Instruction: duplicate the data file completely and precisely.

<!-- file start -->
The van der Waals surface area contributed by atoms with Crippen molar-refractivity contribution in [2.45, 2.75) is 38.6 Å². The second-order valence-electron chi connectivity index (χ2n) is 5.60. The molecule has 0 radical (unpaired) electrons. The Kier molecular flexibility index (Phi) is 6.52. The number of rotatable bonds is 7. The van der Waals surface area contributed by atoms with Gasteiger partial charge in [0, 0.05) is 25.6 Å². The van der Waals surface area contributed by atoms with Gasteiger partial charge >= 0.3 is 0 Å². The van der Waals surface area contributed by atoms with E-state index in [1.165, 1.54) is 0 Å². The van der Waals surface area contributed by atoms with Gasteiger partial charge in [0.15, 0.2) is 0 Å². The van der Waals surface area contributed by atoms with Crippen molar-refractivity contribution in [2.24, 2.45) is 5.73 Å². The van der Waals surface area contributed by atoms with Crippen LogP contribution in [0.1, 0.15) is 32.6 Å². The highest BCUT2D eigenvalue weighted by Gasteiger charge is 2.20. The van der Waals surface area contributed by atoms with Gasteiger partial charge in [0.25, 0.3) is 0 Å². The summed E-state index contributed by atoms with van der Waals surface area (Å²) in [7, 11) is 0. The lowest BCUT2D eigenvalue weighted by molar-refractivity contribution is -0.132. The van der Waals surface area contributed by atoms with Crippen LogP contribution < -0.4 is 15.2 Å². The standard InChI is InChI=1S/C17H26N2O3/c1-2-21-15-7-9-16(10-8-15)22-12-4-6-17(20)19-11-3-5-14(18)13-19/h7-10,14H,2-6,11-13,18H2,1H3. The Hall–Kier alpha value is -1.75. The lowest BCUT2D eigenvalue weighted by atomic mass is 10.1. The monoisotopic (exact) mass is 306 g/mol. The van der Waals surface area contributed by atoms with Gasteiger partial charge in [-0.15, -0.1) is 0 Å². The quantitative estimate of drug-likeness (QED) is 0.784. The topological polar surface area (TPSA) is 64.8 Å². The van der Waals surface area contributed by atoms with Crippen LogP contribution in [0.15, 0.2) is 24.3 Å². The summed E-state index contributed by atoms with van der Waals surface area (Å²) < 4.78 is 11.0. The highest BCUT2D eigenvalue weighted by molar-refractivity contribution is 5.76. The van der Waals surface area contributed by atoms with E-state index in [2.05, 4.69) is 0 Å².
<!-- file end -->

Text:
The van der Waals surface area contributed by atoms with Crippen molar-refractivity contribution in [2.45, 2.75) is 38.6 Å². The second-order valence-electron chi connectivity index (χ2n) is 5.60. The molecule has 0 radical (unpaired) electrons. The Kier molecular flexibility index (Phi) is 6.52. The number of rotatable bonds is 7. The van der Waals surface area contributed by atoms with Gasteiger partial charge in [0, 0.05) is 25.6 Å². The van der Waals surface area contributed by atoms with Gasteiger partial charge >= 0.3 is 0 Å². The van der Waals surface area contributed by atoms with E-state index in [1.165, 1.54) is 0 Å². The van der Waals surface area contributed by atoms with Gasteiger partial charge in [0.15, 0.2) is 0 Å². The van der Waals surface area contributed by atoms with Crippen molar-refractivity contribution in [2.24, 2.45) is 5.73 Å². The van der Waals surface area contributed by atoms with Crippen LogP contribution in [0.1, 0.15) is 32.6 Å². The highest BCUT2D eigenvalue weighted by Gasteiger charge is 2.20. The van der Waals surface area contributed by atoms with Gasteiger partial charge in [0.25, 0.3) is 0 Å². The summed E-state index contributed by atoms with van der Waals surface area (Å²) in [7, 11) is 0. The lowest BCUT2D eigenvalue weighted by molar-refractivity contribution is -0.132. The van der Waals surface area contributed by atoms with Crippen LogP contribution < -0.4 is 15.2 Å². The standard InChI is InChI=1S/C17H26N2O3/c1-2-21-15-7-9-16(10-8-15)22-12-4-6-17(20)19-11-3-5-14(18)13-19/h7-10,14H,2-6,11-13,18H2,1H3. The Hall–Kier alpha value is -1.75. The lowest BCUT2D eigenvalue weighted by atomic mass is 10.1. The monoisotopic (exact) mass is 306 g/mol. The van der Waals surface area contributed by atoms with Gasteiger partial charge in [-0.15, -0.1) is 0 Å². The quantitative estimate of drug-likeness (QED) is 0.784. The topological polar surface area (TPSA) is 64.8 Å². The van der Waals surface area contributed by atoms with Crippen LogP contribution in [0.15, 0.2) is 24.3 Å². The summed E-state index contributed by atoms with van der Waals surface area (Å²) < 4.78 is 11.0. The highest BCUT2D eigenvalue weighted by molar-refractivity contribution is 5.76. The van der Waals surface area contributed by atoms with E-state index in [2.05, 4.69) is 0 Å².